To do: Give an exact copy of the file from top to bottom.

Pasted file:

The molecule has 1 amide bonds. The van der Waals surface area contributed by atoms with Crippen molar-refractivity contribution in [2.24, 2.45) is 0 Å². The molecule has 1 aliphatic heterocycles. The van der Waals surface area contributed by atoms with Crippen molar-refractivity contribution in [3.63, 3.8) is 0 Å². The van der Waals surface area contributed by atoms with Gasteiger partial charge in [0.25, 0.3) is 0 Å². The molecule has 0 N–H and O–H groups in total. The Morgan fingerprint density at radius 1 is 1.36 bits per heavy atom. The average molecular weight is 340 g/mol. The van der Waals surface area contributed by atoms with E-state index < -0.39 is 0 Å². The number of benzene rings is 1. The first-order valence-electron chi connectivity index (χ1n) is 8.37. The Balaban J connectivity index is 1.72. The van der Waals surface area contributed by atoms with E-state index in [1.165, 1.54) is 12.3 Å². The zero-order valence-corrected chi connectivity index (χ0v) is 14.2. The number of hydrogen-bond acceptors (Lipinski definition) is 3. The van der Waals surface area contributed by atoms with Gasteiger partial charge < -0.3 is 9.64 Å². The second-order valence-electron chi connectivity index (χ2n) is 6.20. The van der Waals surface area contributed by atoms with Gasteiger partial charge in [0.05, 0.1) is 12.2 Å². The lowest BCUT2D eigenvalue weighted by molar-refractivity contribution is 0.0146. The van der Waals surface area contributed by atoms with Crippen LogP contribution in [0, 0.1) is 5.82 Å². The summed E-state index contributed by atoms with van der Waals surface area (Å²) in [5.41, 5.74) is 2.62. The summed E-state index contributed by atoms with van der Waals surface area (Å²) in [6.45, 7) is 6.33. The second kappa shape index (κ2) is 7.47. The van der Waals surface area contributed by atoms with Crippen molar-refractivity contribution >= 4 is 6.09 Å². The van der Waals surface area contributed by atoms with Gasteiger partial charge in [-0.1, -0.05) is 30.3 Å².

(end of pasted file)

The molecule has 1 amide bonds. The van der Waals surface area contributed by atoms with Crippen molar-refractivity contribution in [2.24, 2.45) is 0 Å². The molecule has 1 aliphatic heterocycles. The van der Waals surface area contributed by atoms with Crippen molar-refractivity contribution in [3.63, 3.8) is 0 Å². The van der Waals surface area contributed by atoms with Gasteiger partial charge in [0.25, 0.3) is 0 Å². The molecule has 0 N–H and O–H groups in total. The Morgan fingerprint density at radius 1 is 1.36 bits per heavy atom. The average molecular weight is 340 g/mol. The van der Waals surface area contributed by atoms with E-state index < -0.39 is 0 Å². The number of benzene rings is 1. The first-order valence-electron chi connectivity index (χ1n) is 8.37. The Balaban J connectivity index is 1.72. The van der Waals surface area contributed by atoms with E-state index in [1.165, 1.54) is 12.3 Å². The zero-order valence-corrected chi connectivity index (χ0v) is 14.2. The number of hydrogen-bond acceptors (Lipinski definition) is 3. The van der Waals surface area contributed by atoms with Gasteiger partial charge < -0.3 is 9.64 Å². The second-order valence-electron chi connectivity index (χ2n) is 6.20. The van der Waals surface area contributed by atoms with Gasteiger partial charge in [0.05, 0.1) is 12.2 Å². The lowest BCUT2D eigenvalue weighted by molar-refractivity contribution is 0.0146. The van der Waals surface area contributed by atoms with Crippen LogP contribution in [0, 0.1) is 5.82 Å². The summed E-state index contributed by atoms with van der Waals surface area (Å²) in [5.41, 5.74) is 2.62. The summed E-state index contributed by atoms with van der Waals surface area (Å²) in [6.45, 7) is 6.33. The second kappa shape index (κ2) is 7.47. The van der Waals surface area contributed by atoms with Crippen molar-refractivity contribution >= 4 is 6.09 Å². The van der Waals surface area contributed by atoms with Gasteiger partial charge in [-0.1, -0.05) is 30.3 Å².